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Read also: Oil plunges about 30% after Saudi Arabia slashes prices, opens tapsDriving the declines was a ferocious sell-off in the oil markets, sparked by top exporter Saudi Arabia slashing prices – in some cases to unprecedented levels – after a bust-up with Russia over production.Both main oil contracts – which had already been under pressure over falling demand caused by the virus – dived around 30 percent, marking the worst drop since the 1991 Gulf War and the second biggest fall on record, according to Bloomberg News.Saudi equities tanked more than nine percent with oil titan Aramco losing 10 percent. Dubai and Kuwait sank a similar amount, while Abu Dhabi equities were almost eight percent down.Saudi Arabia launched an all-out oil war Sunday with the biggest cut in its prices in the past 20 years, Bloomberg News reported, after OPEC and its allies failed to clinch a deal to reduce output. A meeting of main producers was expected to agree to deeper cuts to counter the impact of the coronavirus — but Moscow refused to tighten supply.In response, Riyadh slashed its price for April delivery by $4-$6 a barrel to Asia and $7 to the United States. Russia’s decision not to comply had already battered prices and there are warnings they could continue to drive lower towards $20 if the two sides do not reach an agreement. “Something like this could have more global repercussions than a trade war between China and the US because oil touches so many things in the world economy,” said Rohitesh Dhawan, director of energy, climate and resources at Eurasia Group in London.Energy firms hammeredJeffrey Halley, senior market analyst at OANDA, said: “Saudi Arabia seems intent on punishing Russia.”Oil prices… will likely be capped over the next few months as coronavirus stalls economic growth, and Saudi Arabia opens the pumps and offers huge discounts on its crude grades.”Energy firms were slammed, with Hong Kong-listed CNOOC tumbling 17 percent and PetroChina down more than nine percent, while in Tokyo, Inpex dived 13 percent. In Sydney, Santos dived 27 percent and Woodside Petroleum tanked 18.4 percent, while BHP was more than 14 percent down.”Plummeting oil prices and spreading coronavirus are fanning fears of downside risks to the global economy,” said Takuya Kanda, at Gaitame.com Research Institute.Foreign exchange markets were also extremely volatile, with traders snapping up the yen — seen as a hedge against global instability — and selling off the dollar owing to uncertainty over the coronavirus in the United States.Read also: Panic selling hits Indonesia, Philippine stocks set for bear runMarito Ueda, senior trader at FX Prime, told AFP: “Fears over the virus’s impact on the global economy and a plummet in US yields had investors seeking the safe-haven yen.””It is essentially a flight from the dollar,” he added. The greenback fell below 103 yen, levels not seen since the third quarter of 2016.Currencies of countries that rely on oil cash were among the worst hit, with Russia’s ruble almost six percent lower, Australia’s dollar diving five percent at one point and Mexico’s peso also down five percent. Analysts warned of further gyrations as the outbreak shows no sign of abating, with more than 110,000 people infected in scores of countries. Italy, which is now the hardest-hit country outside China, has put a quarter of its population in lockdown, while sporting and public events around the world have been cancelled.”You just don’t know which way things are going to go, it makes it very hard to price anything right now,” said Sarah Hunter, chief economist for BIS Oxford Economics, on Bloomberg TV. “We’re seeing that in the market with the wild oscillations that are coming through.”Topics : Trading floors were a sea of red, with Tokyo plunging more than five percent, while Hong Kong dived 4.2 percent. Sydney shed 7.3 percent.Bangkok crashed more than eight percent, Singapore and Jakarta were more than five percent down. Manila and Mumbai lost more than six percent, while Shanghai, Taipei and Wellington were around three percent down.London and Frankfurt plunged more than eight percent at the open, while Paris retreated 4.2 percent.The losses followed sharp falls in Europe and Wall Street on Friday. Equity markets collapsed Monday as the rapidly spreading coronavirus fans fears for the global economy, while a crash in oil prices added to the panic with energy firms taking a hammering and wiping hundreds of billions off valuations.As the deadly disease claims more lives around the world, dealers are shedding riskier assets for safe havens, sending gold and the yen surging and pushing US Treasury yields to record lows.While governments and central banks have unleashed or prepared stimulus measures, the spread of COVID-19 is putting a huge strain on economies and stoking concerns of a worldwide recession.
Topics : The North Aceh administration said that, based on a meeting conducted by the regency’s consultative leadership board (Muspida), the authorities agreed to let the Rohingya continue their journey to their initial destination.“What has been conveyed by the regional leadership communication forum [Forkopimda], we will follow. We have also performed COVID-19 tests on [the refugees]. We have followed all of the health protocols,” North Aceh administration regional secretary Risawan Bentara said as quoted by kompas.com on Thursday.Currently, the Rohingya refugees are being held in a temporary shelter in Lhokseumawe. They were said to be in weak condition and authorities were providing them with food.Several countries in Southeast Asia have imposed strict restrictions at their borders since the start of the pandemic, including restrictions on the entry of refugees to prevent the coronavirus from spreading.Malaysia, for instance, is considering a plan to turn back nearly 300 Rohingya refugees who were detained by local authorities after they arrived last week on a damaged boat, Reuters reported.Meanwhile, authorities in North Aceh said they had considered many options before deciding that they would release the refugees back to sea.Read also: Indonesia, Australia explore solution to Rohingya refugee crisis under Bali Process“After we repair their boat, we will provide them with fuel for the boat. The Indonesian Navy and the Water and Air Police Unit will escort them until they leave Indonesian waters,” North Aceh’s 011 Lilawangsa military resort commander Col. Inf. Sumirating Baskoro said on Thursday.Though an official decision on the matter from the Aceh government is pending, the Indonesian government in general remains attentive toward the Rohingya crisis.During the ASEAN Foreign Ministers’ Meeting earlier this week, Retno said that the migration of boat people could not be separated from the crisis. “An accelerated repatriation process is key,” she said. The Indonesian government has said that it has provided emergency assistance to dozens of Rohingya refugees who found themselves stranded in northern Aceh waters.The 94 refugees, consisting of 49 women, 15 men and 30 children, were rescued by local fishermen on Wednesday.The fishermen – Faisal, 40, Abdul Azis, 40, and Raja, 30 – rescued the foreign nationals from a sinking cargo ship using their fishing boat, the KM 2017.811, kompas.com reported. Foreign Minister Retno LP Marsudi said on Thursday that the emergency assistance was given based on humanitarian considerations, despite the border restrictions Indonesia has in place as a result of the COVID-19 pandemic.“At the same time, we will continue to work with countries in the region through various mechanisms on early detection measures, as well as to prevent boat people from taking unsafe journeys at sea from their country of origin,” Retno said in Thursday’s press briefing.According to reports, the refugees would be returned to sea once their boat is repaired.Read also: Amnesty urges Indonesia to protect Rohingya stranded in Aceh waters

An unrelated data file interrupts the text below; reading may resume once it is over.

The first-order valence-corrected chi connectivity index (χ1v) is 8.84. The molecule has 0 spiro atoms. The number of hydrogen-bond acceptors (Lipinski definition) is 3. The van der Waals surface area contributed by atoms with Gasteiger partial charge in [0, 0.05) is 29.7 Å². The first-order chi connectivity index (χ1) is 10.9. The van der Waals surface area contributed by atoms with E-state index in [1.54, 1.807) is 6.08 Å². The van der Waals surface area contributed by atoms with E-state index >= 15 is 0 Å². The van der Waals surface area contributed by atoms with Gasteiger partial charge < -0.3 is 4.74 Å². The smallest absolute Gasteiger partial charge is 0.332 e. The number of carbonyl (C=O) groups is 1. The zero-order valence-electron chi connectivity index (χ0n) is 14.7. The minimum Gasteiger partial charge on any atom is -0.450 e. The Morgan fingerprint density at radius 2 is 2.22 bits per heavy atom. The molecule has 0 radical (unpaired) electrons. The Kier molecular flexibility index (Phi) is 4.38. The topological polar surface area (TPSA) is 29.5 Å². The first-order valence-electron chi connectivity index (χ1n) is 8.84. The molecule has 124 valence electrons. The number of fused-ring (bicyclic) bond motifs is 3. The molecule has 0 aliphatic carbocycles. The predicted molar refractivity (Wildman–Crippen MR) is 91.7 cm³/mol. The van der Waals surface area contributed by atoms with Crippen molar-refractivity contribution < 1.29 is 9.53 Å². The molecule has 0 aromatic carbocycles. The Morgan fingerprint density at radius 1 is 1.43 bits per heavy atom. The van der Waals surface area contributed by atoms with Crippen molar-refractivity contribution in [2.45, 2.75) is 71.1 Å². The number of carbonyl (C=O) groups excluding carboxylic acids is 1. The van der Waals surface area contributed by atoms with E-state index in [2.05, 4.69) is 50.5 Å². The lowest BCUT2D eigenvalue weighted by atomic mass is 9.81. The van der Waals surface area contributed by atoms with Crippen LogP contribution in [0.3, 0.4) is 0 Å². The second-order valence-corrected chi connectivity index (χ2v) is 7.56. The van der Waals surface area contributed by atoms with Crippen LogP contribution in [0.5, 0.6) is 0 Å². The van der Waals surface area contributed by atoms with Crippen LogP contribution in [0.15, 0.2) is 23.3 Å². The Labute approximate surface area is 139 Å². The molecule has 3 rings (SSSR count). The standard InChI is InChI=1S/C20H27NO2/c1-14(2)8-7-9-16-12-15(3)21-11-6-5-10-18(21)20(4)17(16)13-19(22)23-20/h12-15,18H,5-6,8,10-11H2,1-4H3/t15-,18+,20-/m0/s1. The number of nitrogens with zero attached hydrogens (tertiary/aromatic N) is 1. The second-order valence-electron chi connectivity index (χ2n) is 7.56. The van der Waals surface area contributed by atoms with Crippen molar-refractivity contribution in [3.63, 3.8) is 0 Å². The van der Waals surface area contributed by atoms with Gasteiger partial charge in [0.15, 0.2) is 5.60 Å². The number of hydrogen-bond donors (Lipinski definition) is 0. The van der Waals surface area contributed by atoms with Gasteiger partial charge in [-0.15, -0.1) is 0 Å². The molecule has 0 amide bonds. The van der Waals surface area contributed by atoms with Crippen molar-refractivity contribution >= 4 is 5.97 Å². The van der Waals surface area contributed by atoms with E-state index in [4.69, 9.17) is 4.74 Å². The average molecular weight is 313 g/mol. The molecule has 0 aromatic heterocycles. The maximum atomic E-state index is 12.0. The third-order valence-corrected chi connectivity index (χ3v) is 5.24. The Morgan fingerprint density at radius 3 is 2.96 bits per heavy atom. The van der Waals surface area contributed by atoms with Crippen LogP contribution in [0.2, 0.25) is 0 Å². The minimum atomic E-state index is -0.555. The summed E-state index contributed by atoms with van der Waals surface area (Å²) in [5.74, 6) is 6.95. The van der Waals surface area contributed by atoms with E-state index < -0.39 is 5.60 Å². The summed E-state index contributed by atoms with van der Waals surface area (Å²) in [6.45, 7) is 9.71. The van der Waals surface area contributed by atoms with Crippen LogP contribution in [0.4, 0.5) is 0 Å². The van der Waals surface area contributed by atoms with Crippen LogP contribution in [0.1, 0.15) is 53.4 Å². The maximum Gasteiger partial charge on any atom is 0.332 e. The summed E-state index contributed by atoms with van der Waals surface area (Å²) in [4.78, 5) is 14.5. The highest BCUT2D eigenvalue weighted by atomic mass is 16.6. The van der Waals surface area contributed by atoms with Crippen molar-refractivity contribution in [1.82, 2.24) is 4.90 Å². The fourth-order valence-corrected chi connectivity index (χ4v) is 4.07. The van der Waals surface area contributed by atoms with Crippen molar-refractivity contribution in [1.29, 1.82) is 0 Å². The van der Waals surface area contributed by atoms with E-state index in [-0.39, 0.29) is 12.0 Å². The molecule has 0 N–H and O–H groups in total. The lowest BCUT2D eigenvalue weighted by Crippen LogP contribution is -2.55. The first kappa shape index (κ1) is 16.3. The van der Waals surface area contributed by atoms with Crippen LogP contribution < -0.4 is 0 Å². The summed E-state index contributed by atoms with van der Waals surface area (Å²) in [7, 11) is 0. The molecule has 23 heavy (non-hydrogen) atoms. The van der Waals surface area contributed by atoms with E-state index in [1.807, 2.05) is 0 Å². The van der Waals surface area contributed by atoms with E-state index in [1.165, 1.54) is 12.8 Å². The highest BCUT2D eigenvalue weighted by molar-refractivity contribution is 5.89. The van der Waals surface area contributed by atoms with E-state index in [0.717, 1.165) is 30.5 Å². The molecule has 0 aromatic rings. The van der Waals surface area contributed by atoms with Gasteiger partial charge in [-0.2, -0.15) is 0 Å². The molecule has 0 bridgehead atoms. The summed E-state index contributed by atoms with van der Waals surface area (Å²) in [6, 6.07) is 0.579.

China launched mass health screenings in Xinjiang on Saturday after a spike in coronavirus cases raised fears of a fresh outbreak in the far western province.The new cases illustrate the continuing difficulty China faces in stamping out the contagion, which emerged in the central Chinese city of Wuhan late last year before spreading around the world.The new testing regime comes a day after authorities curtailed most flights into regional capital Urumqi and shut down local subway and public transport services. The city had recorded 17 new coronavirus infections as of Saturday, authorities said in a briefing.Mass screening for the virus will begin in buildings which had reported new cases and eventually cover all of Urumqi, said local health commission chief Zhang Wei.”The whole city has entered a ‘wartime state’, and will suspend all kinds of group activities,” an official said at the briefing, according to state media reports.Urumqi residents were also urged not to leave the city unless absolutely necessary. Strict lockdowns across the country and widespread COVID-19 testing largely brought the outbreak under control within Chinese borders earlier this year. But a new cluster emerged in Beijing in June and infecting more than 330 people before it was contained, after millions of people living in the capital were tested for transmission.Xinjiang was one of the first regions to let students return to school in late March after authorities declared an end to the initial wave of the COVID-19 outbreak.Ethnic Uighurs and other Turkic Muslims make up around half of the remote and landlocked region’s population. Many of them complain of decades of political and religious oppression by China’s ruling Communist Party, which the government denies. Topics :